Day After Halloween
All Saints' Day and All Souls' Day are also closely linked with Halloween, which is a shortened for the name “All Hallows' Eve”.
In the United Methodist Church, All Saints' Day is observed on the first Sunday in November to remember deceased members of the local church congregation. A candle is lit as each person's name is called out, followed by a prayer offered for each soul.
Many Latin American communities in the United States hold celebrations around November 1 and 2, linking with All Saints’ Day and All Souls' Day (November 2). These celebrations are part of the Day of the Dead, also known as Día de los Muertos.
All Saints’ Day is not a federal public holiday in the United States.
According to some sources, the idea for All Saints' Day goes back to the fourth century when the Greek Christians kept a festival on the first Sunday after Pentecost (in late May or early June) in honor of all martyrs and saints. Other sources say that a commemoration of “All Martyrs” began to be celebrated as early as 270 CE, but no specific month or date is recorded.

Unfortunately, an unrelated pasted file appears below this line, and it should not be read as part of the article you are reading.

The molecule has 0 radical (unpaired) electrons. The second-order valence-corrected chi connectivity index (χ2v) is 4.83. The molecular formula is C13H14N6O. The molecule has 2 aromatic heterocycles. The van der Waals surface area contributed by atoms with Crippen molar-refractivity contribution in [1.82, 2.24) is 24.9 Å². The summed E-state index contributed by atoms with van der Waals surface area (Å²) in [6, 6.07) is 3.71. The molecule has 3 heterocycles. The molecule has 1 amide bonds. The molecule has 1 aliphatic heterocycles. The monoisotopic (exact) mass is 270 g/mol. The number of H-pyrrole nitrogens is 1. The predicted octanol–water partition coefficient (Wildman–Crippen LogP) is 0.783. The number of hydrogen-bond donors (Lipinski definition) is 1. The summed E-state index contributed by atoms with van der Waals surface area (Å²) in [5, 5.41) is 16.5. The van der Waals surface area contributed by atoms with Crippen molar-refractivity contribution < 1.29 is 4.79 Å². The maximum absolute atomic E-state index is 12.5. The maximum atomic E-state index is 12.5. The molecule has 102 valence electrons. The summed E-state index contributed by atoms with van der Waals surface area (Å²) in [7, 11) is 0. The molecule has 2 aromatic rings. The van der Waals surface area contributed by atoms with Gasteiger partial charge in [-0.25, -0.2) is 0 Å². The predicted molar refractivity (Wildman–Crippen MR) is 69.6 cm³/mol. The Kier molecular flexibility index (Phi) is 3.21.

Pope Gregory IV made All Saints' Day an authorized holiday in 837 CE. It is speculated that the chosen date for the event, November 1, may have been an attempt to supplant pagan festivals that occurred around the same time.
Symbols commonly associated with All Saints’ Day are:
- A sheaf of wheat.
- Rayed Manus Dei (hand of God).
- The crown.
- Symbols / images of saints.
The liturgical color is white on All Saints' Day.